I expect we will start with some healthy fruit and granola, a couple of fresh white boards, assign a bunch of tasks, and put on our headphones to crank out some results. Eventually, refuel with a sandwich, regroup then devolve as the brain becomes mush and land in the glass of a great big beer!
The photo above is what our day looks like in my mind... though the following picture is more like the reality. However, I'm putting my 'war room' focus on... wish us luck on our mission!
In order to be successful, we spent some time getting really focused on our agenda, created shared space using Trello to narrow our agenda, dump ideas, and as and set a couple of clear goals and hope to use them as a mantra to stay focused when we fall into the the rabbit holes .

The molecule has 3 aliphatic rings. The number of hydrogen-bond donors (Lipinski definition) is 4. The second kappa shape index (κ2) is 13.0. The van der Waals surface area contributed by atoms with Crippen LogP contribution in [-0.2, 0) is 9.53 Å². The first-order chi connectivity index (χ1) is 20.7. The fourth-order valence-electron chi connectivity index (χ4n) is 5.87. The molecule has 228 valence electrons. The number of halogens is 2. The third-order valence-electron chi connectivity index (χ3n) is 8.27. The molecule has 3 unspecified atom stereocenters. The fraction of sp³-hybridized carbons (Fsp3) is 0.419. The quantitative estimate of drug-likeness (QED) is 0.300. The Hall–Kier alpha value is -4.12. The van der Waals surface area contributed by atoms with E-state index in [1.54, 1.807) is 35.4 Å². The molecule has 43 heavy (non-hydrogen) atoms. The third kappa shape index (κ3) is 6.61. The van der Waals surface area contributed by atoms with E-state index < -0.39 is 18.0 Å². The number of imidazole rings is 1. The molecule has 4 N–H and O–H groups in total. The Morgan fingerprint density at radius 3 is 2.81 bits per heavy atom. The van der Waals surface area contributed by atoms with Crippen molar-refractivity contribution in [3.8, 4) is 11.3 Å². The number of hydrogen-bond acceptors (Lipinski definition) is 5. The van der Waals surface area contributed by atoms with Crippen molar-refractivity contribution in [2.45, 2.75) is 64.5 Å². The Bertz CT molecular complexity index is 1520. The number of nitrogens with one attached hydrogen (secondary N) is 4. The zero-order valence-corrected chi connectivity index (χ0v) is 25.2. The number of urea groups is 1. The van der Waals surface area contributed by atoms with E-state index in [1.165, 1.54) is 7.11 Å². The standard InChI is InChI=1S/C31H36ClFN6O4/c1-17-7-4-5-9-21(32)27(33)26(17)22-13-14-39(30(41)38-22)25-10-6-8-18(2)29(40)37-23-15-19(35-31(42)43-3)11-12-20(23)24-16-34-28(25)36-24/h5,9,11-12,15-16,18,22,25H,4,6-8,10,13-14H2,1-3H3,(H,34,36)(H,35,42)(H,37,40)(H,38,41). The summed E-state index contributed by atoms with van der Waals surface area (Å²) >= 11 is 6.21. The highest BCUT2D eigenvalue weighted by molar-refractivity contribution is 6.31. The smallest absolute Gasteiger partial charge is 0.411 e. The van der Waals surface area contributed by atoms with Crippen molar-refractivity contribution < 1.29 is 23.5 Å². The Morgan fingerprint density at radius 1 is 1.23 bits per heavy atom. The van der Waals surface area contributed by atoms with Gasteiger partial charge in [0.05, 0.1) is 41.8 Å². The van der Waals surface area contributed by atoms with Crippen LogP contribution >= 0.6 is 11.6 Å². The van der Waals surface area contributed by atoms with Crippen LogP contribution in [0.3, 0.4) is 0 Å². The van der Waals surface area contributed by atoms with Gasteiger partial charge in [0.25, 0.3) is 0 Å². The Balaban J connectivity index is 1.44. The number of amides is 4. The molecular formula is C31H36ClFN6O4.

If you think that a "Hackathon" style work day would help your team let me help you!
Let's Plan a Hack Day Together
We’ve got a fresh look! Like it?
Event: We love attending events in our local community. Check out this blog post about StartUp Junkie and Hayseed’s Lecture Series. The first talk with John James of Hayseed Ventures (and formerly of Acumen Brands) covered customer acquisition. There’s another one coming in September! (We also posted it on LinkedIn!)
What the Color of Your Logo Says About Your Company
Top 10 Trusted Brands: What Brands Do Male and Female Consumers Trust the Most?
Facebook Gets a Lift
Traveling: Sarah traveled to Hot Springs last weekend for the annual Arkansas Women Bloggers conference (#AWBU) where she was able to gather with a great Tribe of Women bloggers and talk business while strengthening friendships.
Girl Power: An inspiring list of women world-wide making a difference just this month!